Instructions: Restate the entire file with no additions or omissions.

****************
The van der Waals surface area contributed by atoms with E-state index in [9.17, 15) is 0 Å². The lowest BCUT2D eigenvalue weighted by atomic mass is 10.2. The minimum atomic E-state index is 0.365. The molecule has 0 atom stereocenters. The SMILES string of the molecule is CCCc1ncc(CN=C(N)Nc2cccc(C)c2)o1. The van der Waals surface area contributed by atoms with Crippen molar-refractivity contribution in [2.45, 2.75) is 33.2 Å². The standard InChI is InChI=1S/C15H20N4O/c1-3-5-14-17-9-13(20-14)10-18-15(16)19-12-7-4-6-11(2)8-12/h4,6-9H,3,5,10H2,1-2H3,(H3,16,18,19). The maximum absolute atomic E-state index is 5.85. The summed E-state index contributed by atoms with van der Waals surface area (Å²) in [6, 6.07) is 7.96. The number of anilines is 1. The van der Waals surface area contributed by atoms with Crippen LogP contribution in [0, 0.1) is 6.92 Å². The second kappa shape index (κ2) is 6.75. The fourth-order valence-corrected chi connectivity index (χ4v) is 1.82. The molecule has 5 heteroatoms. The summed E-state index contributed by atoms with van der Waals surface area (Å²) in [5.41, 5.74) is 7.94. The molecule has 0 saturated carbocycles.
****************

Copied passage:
The van der Waals surface area contributed by atoms with E-state index in [9.17, 15) is 0 Å². The lowest BCUT2D eigenvalue weighted by atomic mass is 10.2. The minimum atomic E-state index is 0.365. The molecule has 0 atom stereocenters. The SMILES string of the molecule is CCCc1ncc(CN=C(N)Nc2cccc(C)c2)o1. The van der Waals surface area contributed by atoms with Crippen molar-refractivity contribution in [2.45, 2.75) is 33.2 Å². The standard InChI is InChI=1S/C15H20N4O/c1-3-5-14-17-9-13(20-14)10-18-15(16)19-12-7-4-6-11(2)8-12/h4,6-9H,3,5,10H2,1-2H3,(H3,16,18,19). The maximum absolute atomic E-state index is 5.85. The summed E-state index contributed by atoms with van der Waals surface area (Å²) in [6, 6.07) is 7.96. The number of anilines is 1. The van der Waals surface area contributed by atoms with Crippen LogP contribution in [0, 0.1) is 6.92 Å². The second kappa shape index (κ2) is 6.75. The fourth-order valence-corrected chi connectivity index (χ4v) is 1.82. The molecule has 5 heteroatoms. The summed E-state index contributed by atoms with van der Waals surface area (Å²) in [5.41, 5.74) is 7.94. The molecule has 0 saturated carbocycles.